Jamestown, Virginia was founded in 1607. Shortly thereafter, the settlers started exploring the surrounding areas and clearing the land along the James River (including the present-day Newport News) in order to establish plantations.
Newport News, then known as Elizabeth Cittie, was included in one of the corporations for Virginia Company of London. In 1634, Virginia was divided into shires and Newport News was part of Warwick River Shire. Until the American Civil War, Newport News was a small fishing village surrounded by plantations. Then the railroad arrived and a large shipyard was established, which, naturally, prompted a large number of people to move into the area. However, it was still an unincorporated area and it was only during the Reconstruction period, after the Civil War, that Newport News was incorporated as a city. The founder of the newly incorporated city was a California businessman Collis P. Huntington, associated with Central Pacific Railroad. He first helped establish several railroad branches in Virginia, including Newport News, and then developed Newport News Shipbuilding and Drydock company, which, at the time, was the world’s largest shipyard. Other members of the Huntington family also played important roles in Newport News, starting various projects that helped the city grow and develop.
In the late 19th century Newport News transformed from a farm trading town to an actual city with developed central zones and industrial areas around it. Residential development was pushed to the edges of the city, creating large suburban districts.
Newport News and the nearby city of Warwick merged in 1958, taking the better-known name of Newport News.
The city today occupies 119.1 square miles. A large portion of the total area (42.64%) is water, and the rest is land. Newport News is located in the Tidewater region of Virginia, at the Peninsula side of Hampton Roads. Together with Norfolk, Newport News is a business center for the region, while Virginia Beach and Williamsburg serve as the centers of tourism.
Some of the distinctive neighborhoods in Newport News include City Center, Brentwood, East End, Denbigh, Hilton Village, Oyster Point, Morrison, Lee Hall, Warwick, Kiln Creek and others.
The city has warm and humid summers and mild winters with occasional snowfall. Because of its location, Newport News is spared by most severe weather events, such as hurricanes and major tropical storms.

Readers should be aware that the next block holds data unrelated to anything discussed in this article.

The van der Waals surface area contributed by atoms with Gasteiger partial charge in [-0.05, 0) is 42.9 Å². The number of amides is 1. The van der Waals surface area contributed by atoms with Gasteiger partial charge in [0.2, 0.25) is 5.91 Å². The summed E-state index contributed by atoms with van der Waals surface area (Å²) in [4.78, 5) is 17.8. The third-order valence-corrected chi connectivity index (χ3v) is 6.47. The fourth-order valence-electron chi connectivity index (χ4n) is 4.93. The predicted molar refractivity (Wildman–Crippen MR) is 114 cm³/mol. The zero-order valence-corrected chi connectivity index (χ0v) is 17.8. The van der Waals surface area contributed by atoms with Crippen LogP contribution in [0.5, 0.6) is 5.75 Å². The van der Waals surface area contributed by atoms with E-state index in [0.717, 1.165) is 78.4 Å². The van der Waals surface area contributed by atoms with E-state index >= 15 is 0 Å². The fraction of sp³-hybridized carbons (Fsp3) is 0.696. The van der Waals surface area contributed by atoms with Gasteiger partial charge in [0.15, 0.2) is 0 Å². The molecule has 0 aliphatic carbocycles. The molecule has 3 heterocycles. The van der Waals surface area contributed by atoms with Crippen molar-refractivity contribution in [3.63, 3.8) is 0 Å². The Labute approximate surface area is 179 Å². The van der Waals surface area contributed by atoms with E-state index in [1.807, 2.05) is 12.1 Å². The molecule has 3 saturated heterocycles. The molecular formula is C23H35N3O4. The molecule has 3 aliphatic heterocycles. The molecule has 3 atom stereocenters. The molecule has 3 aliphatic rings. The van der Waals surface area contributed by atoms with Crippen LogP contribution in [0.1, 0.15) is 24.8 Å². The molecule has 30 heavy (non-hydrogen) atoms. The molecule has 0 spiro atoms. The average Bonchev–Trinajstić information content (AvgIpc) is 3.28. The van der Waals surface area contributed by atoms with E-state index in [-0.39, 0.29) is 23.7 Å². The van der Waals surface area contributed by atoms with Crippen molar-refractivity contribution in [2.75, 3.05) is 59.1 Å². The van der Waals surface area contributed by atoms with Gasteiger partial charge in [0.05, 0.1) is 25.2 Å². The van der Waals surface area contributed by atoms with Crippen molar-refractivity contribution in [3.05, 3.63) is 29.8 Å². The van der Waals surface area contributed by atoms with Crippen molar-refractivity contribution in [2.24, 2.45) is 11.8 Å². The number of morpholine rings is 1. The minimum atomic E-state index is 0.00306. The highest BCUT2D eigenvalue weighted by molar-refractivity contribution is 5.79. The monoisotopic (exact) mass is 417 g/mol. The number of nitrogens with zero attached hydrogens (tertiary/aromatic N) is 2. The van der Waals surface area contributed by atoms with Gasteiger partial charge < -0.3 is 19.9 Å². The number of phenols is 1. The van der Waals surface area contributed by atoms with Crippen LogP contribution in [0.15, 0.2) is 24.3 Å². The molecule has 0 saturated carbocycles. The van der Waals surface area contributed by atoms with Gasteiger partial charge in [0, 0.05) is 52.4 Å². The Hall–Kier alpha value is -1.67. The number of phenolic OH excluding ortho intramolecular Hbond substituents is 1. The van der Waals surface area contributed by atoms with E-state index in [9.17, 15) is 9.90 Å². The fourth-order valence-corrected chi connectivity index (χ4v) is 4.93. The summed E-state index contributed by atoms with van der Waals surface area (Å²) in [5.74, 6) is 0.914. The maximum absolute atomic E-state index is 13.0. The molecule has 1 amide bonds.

According to the 2010 Census, Newport News has 180,719 residents and the racial makeup is 49% White, 40.7% Black or African American, 2.7% Asian, 0.5% Native American, 0.2% Pacific Islander, 2.7% some other race and 4.3% two or more races. Hispanics or Latinos make up 7.5% of the population in the city.
The median household income in 2010 was $36,597 and the per capita income was $17,843.
Shipbuilding, aerospace and military are the largest and the most important sectors in the economy of Newport News. The city has miles of waterfront and several major shipbuilding companies, most notably the Newport News Shipbuilding. These are supplied through a branch of the railroad giant CSX Transportation. Newport News Marine Terminal, covering 140 acres, lies at the end of the CSX tracks. U.S. defense suppliers and the military bases located in the greater city area employ thousands of city residents and also contribute greatly to the local economy. Those include Fort Eustis, Fort Monroe, Langley Air Force Base, Naval Weapons Station Yorktown and Camp Peary. Naval Station Norfolk, the largest naval base in the world, is located across the harbor from Newport News and also employs a large number of its residents.
Since the 1990s Newport News has also become a regional center for technology companies.
The largest employer in the city is Northrop Grumman Newport News Shipbuilding, followed by Fort Eustis and Newport News School System.
Culturally, Newport News is often associated with the American South. However, its residents have a particular Tidewater accent, which is different from what people usually associate with Southern accents.
The city is home to a large number of museums. Some of them include Mariner’s Museum, which includes artifacts from the USS Monitor; the Virginia War Museum, which in addition to artifacts from American history also includes pieced of the Berlin Wall and of a wall in the Dachau concentration camp, and the U.S. Army Transportation Museum with almost 100 military vehicles.
The city is also home to the Peninsula Fine Arts Center, Ferguson Center for the Arts and Virginia Living Museum. The annual Port Warwick Art and Sculpture Festival is a popular art and culture event in the city.
Newport News has 32 city parks. The largest one is Newport News Park, the second-largest city park in the United States.
The city is home to the Christopher Newport University. Other institutions of higher education in the vicinity include Old Dominion University, Norfolk State University and The College of William and Mary.
The major highway in the city is Interstate 64, which passes through the city from east to west. Newport News is connected to other cities in the region through the Hampton Roads Beltway, which crosses the Hampton Roads harbor through two bridge-tunnel complexes.
Local mass transit in the city is operated by Hampton Roads Transit. Intercity bus service is provided by Greyhound and the passenger rail service by Amtrak, with four trains a day.
Newport News is served by three airports. The primary airport is Newport News/Williamsburg International Airport and the other two are Norfolk International Airport and Richmond/Byrd International Airport.